Photo of a mother and very young son (9 months) at the piano together. Her hair is sandy brown, pulled back, with strands falling across her face and down toward the piano. Her son’s eyes bulge out as he grasps for the instrument. One of her hands holds him. The other touches the keys. Both of the baby’s hands are on the white keys.
Photo of a mother and very young son (9 months) at the piano together. Her hair is sandy brown, pulled back, with strands falling across her face and down toward the piano. Her son’s eyes bulge out as he grasps for the instrument. One of her hands holds him. The other touches the keys. Both of the baby’s hands are on the white keys.
Photo Credit: Joan Wilson. Photo is of me at the piano with my oldest son, 9 months old at the time.

Like many of us during the pandemic, the extra time at home shifted my attention. I found myself sitting down at the piano more and more often in comparison to before.

At first, it was all Scott Joplin, his lesser known rags, not Maple Leaf or The Entertainer (the notorious ice cream truck tune). My initial response to the pandemic was to make my house sound like a carnival, a show, a celebration to counter the uncertainty and anxiety that left me panicked and struggling to breathe after my first masked outing to the grocery store, some two weeks into…


A Short Film and a Meditation on Time

Poster Image for The Quintet of Sunset

Like others that I’ve spoken with, my experience of time during pandemic is disjointed. It has become hard to track. Before, time was a rigid thing with neat boxes to measure it by: school drop-off, yoga class, soccer practice, my teaching commitments, work meetings, doctor’s appointments, etc. Now, time has no form, no clear function: I find it expansive one day, precise and fleeting the next. Things are beginning to reopen right now, to pulse closer to “normal” or the new normal, whatever that means. Still, time remains allusive and interesting to me.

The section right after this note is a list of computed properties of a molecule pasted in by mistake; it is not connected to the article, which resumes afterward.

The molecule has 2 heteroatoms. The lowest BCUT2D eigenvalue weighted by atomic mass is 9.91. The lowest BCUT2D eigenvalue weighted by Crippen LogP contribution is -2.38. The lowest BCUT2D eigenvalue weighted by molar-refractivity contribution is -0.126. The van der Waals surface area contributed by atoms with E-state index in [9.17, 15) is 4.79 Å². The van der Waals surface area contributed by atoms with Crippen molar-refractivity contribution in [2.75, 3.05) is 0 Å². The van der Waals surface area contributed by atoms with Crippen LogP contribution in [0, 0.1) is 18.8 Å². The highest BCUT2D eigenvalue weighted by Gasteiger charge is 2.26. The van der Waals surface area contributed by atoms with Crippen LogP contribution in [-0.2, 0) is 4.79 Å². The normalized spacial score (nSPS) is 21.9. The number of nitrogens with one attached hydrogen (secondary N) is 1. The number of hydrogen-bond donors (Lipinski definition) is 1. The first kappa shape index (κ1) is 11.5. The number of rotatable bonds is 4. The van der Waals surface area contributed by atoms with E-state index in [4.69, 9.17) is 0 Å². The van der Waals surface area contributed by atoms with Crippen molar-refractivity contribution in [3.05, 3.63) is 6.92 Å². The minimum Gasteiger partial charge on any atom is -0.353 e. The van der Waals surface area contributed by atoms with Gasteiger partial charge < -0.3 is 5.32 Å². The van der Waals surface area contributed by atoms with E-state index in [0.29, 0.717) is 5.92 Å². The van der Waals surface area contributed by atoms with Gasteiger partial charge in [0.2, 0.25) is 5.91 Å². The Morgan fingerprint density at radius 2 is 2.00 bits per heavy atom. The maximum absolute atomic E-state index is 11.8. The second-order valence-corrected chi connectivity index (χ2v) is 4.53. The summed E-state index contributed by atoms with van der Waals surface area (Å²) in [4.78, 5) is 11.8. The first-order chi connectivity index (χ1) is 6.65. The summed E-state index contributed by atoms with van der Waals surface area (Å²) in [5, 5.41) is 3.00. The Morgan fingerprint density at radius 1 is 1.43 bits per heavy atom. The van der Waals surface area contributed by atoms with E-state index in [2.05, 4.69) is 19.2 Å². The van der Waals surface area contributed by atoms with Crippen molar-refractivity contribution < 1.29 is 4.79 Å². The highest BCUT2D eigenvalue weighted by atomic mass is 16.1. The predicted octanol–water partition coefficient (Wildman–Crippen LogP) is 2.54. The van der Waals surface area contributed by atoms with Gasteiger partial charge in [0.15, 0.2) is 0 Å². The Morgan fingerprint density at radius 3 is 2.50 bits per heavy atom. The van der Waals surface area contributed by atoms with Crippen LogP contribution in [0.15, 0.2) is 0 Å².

Too often, I find myself asking. “What…


Independent Bookstores To Love

Image of books with text overlayed: Celebrate Independent Bookstore Day
Image of books with text overlayed: Celebrate Independent Bookstore Day

Let’s celebrate Independent Bookstore Day with a favorites list! I’m sharing my favorites and the favorites of some of my favorite people and other writers. This list features loads of bookstores in Los Angeles, so if you are in L.A. or heading there soon, this list has you covered. We’ve got suggestions in other areas as well, including Vancouver, the U.K. and more. Most indie bookstores ship anywhere, so support your local independent bookstore or order from any of these! Also, please add YOUR favorite independent bookstore in the comments. Let’s spread the love!


*This story originally appeared on the B*tch Flicks site in 2016. The site is no longer active, but I have a soft spot for this piece and decided to re-share it here, with a few updates. Many of our friends working for criminal justice reform are using this film as an educational tool. If you would like a free screener, email jennifer (at) thinktenmediagroup.com.

As a woman and a filmmaker, I asked myself many times why my short film, THE wHOLE, focused on a man in an almost exclusively male milieu. …


Image of the entrance to the Auschwitz Concentration Camp, snow blankets the ground
Image of the entrance to the Auschwitz Concentration Camp, snow blankets the ground
Auschwitz

Because of April
Boscoe doesn’t eat fish
And Freddy teaches peace to others,
Traveled to Bangui to assist with food relief
And once walked through the Kigali Genocide Memorial
With individuals who murdered 80 of his family members

Because of April
Romeo shook hands with the devil
And still can’t shake off his shadow
And my park guide in Rwanda speaks the 41 languages of Uganda
But does not have a single blood relative

Because of April